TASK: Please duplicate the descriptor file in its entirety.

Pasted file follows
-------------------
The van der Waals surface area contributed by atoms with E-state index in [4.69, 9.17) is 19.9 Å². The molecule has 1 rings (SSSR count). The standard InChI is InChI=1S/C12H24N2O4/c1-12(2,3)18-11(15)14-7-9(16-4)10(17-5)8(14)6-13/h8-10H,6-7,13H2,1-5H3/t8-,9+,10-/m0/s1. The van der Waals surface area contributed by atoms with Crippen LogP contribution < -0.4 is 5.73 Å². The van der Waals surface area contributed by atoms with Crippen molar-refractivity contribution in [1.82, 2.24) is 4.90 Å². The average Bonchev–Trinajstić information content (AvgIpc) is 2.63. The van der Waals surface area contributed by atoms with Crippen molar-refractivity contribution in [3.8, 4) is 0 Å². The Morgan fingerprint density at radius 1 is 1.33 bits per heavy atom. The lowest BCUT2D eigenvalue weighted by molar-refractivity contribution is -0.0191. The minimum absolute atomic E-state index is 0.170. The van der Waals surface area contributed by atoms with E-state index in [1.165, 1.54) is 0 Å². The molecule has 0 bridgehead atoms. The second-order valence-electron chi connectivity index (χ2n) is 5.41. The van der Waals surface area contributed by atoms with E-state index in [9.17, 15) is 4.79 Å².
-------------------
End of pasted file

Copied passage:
The van der Waals surface area contributed by atoms with E-state index in [4.69, 9.17) is 19.9 Å². The molecule has 1 rings (SSSR count). The standard InChI is InChI=1S/C12H24N2O4/c1-12(2,3)18-11(15)14-7-9(16-4)10(17-5)8(14)6-13/h8-10H,6-7,13H2,1-5H3/t8-,9+,10-/m0/s1. The van der Waals surface area contributed by atoms with Crippen LogP contribution < -0.4 is 5.73 Å². The van der Waals surface area contributed by atoms with Crippen molar-refractivity contribution in [1.82, 2.24) is 4.90 Å². The average Bonchev–Trinajstić information content (AvgIpc) is 2.63. The van der Waals surface area contributed by atoms with Crippen molar-refractivity contribution in [3.8, 4) is 0 Å². The Morgan fingerprint density at radius 1 is 1.33 bits per heavy atom. The lowest BCUT2D eigenvalue weighted by molar-refractivity contribution is -0.0191. The minimum absolute atomic E-state index is 0.170. The van der Waals surface area contributed by atoms with E-state index in [1.165, 1.54) is 0 Å². The molecule has 0 bridgehead atoms. The second-order valence-electron chi connectivity index (χ2n) is 5.41. The van der Waals surface area contributed by atoms with E-state index in [9.17, 15) is 4.79 Å².